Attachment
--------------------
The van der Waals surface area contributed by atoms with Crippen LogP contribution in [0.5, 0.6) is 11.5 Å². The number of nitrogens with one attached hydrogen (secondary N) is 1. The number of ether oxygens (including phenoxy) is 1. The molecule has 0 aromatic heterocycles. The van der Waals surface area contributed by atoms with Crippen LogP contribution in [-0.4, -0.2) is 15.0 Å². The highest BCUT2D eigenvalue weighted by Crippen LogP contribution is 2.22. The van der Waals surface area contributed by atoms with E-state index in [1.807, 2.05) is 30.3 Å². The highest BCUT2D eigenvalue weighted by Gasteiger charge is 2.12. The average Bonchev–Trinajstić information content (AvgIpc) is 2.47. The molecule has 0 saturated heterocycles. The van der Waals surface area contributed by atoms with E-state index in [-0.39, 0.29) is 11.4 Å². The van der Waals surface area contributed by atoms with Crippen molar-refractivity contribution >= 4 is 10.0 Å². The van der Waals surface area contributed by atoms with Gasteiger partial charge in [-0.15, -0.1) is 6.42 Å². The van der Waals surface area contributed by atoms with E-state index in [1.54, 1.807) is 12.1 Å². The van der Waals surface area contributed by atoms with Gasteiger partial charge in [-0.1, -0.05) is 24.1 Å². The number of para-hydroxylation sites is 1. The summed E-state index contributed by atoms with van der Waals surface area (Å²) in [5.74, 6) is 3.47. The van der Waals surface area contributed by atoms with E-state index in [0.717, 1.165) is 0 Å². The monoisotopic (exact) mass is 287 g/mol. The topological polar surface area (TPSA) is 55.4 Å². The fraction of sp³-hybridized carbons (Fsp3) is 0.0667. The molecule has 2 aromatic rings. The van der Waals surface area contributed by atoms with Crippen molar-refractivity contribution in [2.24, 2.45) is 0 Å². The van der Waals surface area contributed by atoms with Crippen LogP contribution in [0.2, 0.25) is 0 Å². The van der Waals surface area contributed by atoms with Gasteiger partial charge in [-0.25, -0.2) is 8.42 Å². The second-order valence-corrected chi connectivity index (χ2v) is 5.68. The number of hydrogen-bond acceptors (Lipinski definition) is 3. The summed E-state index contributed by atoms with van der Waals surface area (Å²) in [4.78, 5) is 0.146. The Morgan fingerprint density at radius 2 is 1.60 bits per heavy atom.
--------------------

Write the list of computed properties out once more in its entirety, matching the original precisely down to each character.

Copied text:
The van der Waals surface area contributed by atoms with Crippen LogP contribution in [0.5, 0.6) is 11.5 Å². The number of nitrogens with one attached hydrogen (secondary N) is 1. The number of ether oxygens (including phenoxy) is 1. The molecule has 0 aromatic heterocycles. The van der Waals surface area contributed by atoms with Crippen LogP contribution in [-0.4, -0.2) is 15.0 Å². The highest BCUT2D eigenvalue weighted by Crippen LogP contribution is 2.22. The van der Waals surface area contributed by atoms with E-state index in [1.807, 2.05) is 30.3 Å². The highest BCUT2D eigenvalue weighted by Gasteiger charge is 2.12. The average Bonchev–Trinajstić information content (AvgIpc) is 2.47. The molecule has 0 saturated heterocycles. The van der Waals surface area contributed by atoms with E-state index in [-0.39, 0.29) is 11.4 Å². The van der Waals surface area contributed by atoms with Crippen molar-refractivity contribution >= 4 is 10.0 Å². The van der Waals surface area contributed by atoms with Gasteiger partial charge in [-0.15, -0.1) is 6.42 Å². The van der Waals surface area contributed by atoms with E-state index in [1.54, 1.807) is 12.1 Å². The van der Waals surface area contributed by atoms with Gasteiger partial charge in [-0.1, -0.05) is 24.1 Å². The number of para-hydroxylation sites is 1. The summed E-state index contributed by atoms with van der Waals surface area (Å²) in [5.74, 6) is 3.47. The van der Waals surface area contributed by atoms with E-state index in [0.717, 1.165) is 0 Å². The monoisotopic (exact) mass is 287 g/mol. The topological polar surface area (TPSA) is 55.4 Å². The fraction of sp³-hybridized carbons (Fsp3) is 0.0667. The molecule has 2 aromatic rings. The van der Waals surface area contributed by atoms with Crippen molar-refractivity contribution in [2.24, 2.45) is 0 Å². The van der Waals surface area contributed by atoms with Crippen LogP contribution in [0.2, 0.25) is 0 Å². The van der Waals surface area contributed by atoms with Gasteiger partial charge in [-0.25, -0.2) is 8.42 Å². The second-order valence-corrected chi connectivity index (χ2v) is 5.68. The number of hydrogen-bond acceptors (Lipinski definition) is 3. The summed E-state index contributed by atoms with van der Waals surface area (Å²) in [4.78, 5) is 0.146. The Morgan fingerprint density at radius 2 is 1.60 bits per heavy atom.